A man sentenced to a 55-year minimum mandatory term in federal prison for dealing marijuana, possessing guns and money laundering is not entitled to get his sentence eliminated or changed, the U.S. Attorney's Office said Thursday.
Weldon Angelos, 29, drew widespread attention when a federal judge had no choice but to sentence him to 55 years and a day in prison under the stringent minimum sentencing laws in the federal criminal justice system.
Angelos has since filed a motion in federal court arguing that the sentence is unconstitutional given recent U.S. Supreme Court rulings regarding gun possession for self-defense. His attorneys also have noted that the sentencing judge called the harsh mandatory penalty "unjust, cruel and irrational."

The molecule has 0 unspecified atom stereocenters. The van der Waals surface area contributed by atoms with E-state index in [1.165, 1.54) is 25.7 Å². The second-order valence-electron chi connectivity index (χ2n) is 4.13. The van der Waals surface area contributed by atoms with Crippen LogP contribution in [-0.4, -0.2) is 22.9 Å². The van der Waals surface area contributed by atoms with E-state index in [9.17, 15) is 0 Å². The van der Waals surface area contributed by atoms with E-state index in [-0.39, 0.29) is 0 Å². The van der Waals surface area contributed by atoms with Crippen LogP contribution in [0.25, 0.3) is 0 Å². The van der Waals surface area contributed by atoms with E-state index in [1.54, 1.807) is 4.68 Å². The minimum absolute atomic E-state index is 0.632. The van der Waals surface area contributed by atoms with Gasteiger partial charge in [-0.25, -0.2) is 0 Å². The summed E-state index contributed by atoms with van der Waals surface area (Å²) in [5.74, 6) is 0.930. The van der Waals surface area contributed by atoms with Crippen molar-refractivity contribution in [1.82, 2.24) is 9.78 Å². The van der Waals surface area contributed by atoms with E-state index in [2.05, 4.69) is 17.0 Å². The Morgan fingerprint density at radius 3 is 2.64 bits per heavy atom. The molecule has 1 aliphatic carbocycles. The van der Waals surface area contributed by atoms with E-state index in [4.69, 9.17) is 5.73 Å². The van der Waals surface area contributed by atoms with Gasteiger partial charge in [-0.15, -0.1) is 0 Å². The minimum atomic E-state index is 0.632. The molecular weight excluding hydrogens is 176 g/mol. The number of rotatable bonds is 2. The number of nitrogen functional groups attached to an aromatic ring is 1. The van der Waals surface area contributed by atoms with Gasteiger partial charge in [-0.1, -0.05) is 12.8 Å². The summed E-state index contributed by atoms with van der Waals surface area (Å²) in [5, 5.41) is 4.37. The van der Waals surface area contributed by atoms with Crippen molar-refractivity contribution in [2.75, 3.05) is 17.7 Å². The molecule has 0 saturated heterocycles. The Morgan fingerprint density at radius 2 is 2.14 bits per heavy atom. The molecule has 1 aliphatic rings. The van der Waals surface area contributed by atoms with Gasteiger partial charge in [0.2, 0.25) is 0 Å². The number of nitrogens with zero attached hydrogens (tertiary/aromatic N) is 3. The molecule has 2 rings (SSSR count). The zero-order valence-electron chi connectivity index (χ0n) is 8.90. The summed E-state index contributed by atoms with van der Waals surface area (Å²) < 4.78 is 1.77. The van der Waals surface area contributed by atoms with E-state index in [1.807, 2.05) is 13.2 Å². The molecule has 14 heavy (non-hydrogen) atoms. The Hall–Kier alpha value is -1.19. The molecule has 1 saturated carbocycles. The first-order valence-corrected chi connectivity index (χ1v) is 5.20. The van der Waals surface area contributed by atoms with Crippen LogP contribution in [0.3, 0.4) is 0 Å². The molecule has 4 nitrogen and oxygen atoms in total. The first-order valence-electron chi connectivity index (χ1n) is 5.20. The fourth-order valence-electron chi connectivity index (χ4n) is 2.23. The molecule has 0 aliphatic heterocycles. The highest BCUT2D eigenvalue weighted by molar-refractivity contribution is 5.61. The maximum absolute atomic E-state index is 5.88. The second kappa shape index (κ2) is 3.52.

However, the U.S. Attorney's Office has responded that Angelos' latest motion for post-conviction relief is "nothing more than bald assertions and airy generalities," which do not merit an evidentiary hearing nor any change in his sentence.
Angelos was convicted in 2003 of dealing small amounts of marijuana on three occasions and a gun charge was added to his indictment, which produced a tougher penalty.
A federal judge, former U.S. attorneys general, a former FBI director, former federal prosecutors and others have criticized the sentence.